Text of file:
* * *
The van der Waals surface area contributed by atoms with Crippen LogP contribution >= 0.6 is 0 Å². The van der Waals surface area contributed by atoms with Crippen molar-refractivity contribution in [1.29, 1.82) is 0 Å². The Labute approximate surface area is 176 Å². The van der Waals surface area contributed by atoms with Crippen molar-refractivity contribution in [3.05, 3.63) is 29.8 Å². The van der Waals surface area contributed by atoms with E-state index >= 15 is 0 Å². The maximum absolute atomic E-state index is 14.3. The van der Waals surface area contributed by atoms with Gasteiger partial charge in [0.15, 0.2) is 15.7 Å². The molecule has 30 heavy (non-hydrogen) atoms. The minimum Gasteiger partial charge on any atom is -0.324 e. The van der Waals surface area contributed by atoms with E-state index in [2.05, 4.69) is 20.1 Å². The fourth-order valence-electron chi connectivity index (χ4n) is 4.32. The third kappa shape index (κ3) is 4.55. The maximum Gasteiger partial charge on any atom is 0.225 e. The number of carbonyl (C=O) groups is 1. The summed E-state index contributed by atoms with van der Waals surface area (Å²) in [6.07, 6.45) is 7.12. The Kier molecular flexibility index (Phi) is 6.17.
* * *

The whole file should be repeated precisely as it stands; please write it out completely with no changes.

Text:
The van der Waals surface area contributed by atoms with Crippen LogP contribution >= 0.6 is 0 Å². The van der Waals surface area contributed by atoms with Crippen molar-refractivity contribution in [1.29, 1.82) is 0 Å². The Labute approximate surface area is 176 Å². The van der Waals surface area contributed by atoms with Crippen molar-refractivity contribution in [3.05, 3.63) is 29.8 Å². The van der Waals surface area contributed by atoms with E-state index >= 15 is 0 Å². The maximum absolute atomic E-state index is 14.3. The van der Waals surface area contributed by atoms with Gasteiger partial charge in [0.15, 0.2) is 15.7 Å². The molecule has 30 heavy (non-hydrogen) atoms. The minimum Gasteiger partial charge on any atom is -0.324 e. The van der Waals surface area contributed by atoms with E-state index in [2.05, 4.69) is 20.1 Å². The fourth-order valence-electron chi connectivity index (χ4n) is 4.32. The third kappa shape index (κ3) is 4.55. The maximum Gasteiger partial charge on any atom is 0.225 e. The number of carbonyl (C=O) groups is 1. The summed E-state index contributed by atoms with van der Waals surface area (Å²) in [6.07, 6.45) is 7.12. The Kier molecular flexibility index (Phi) is 6.17.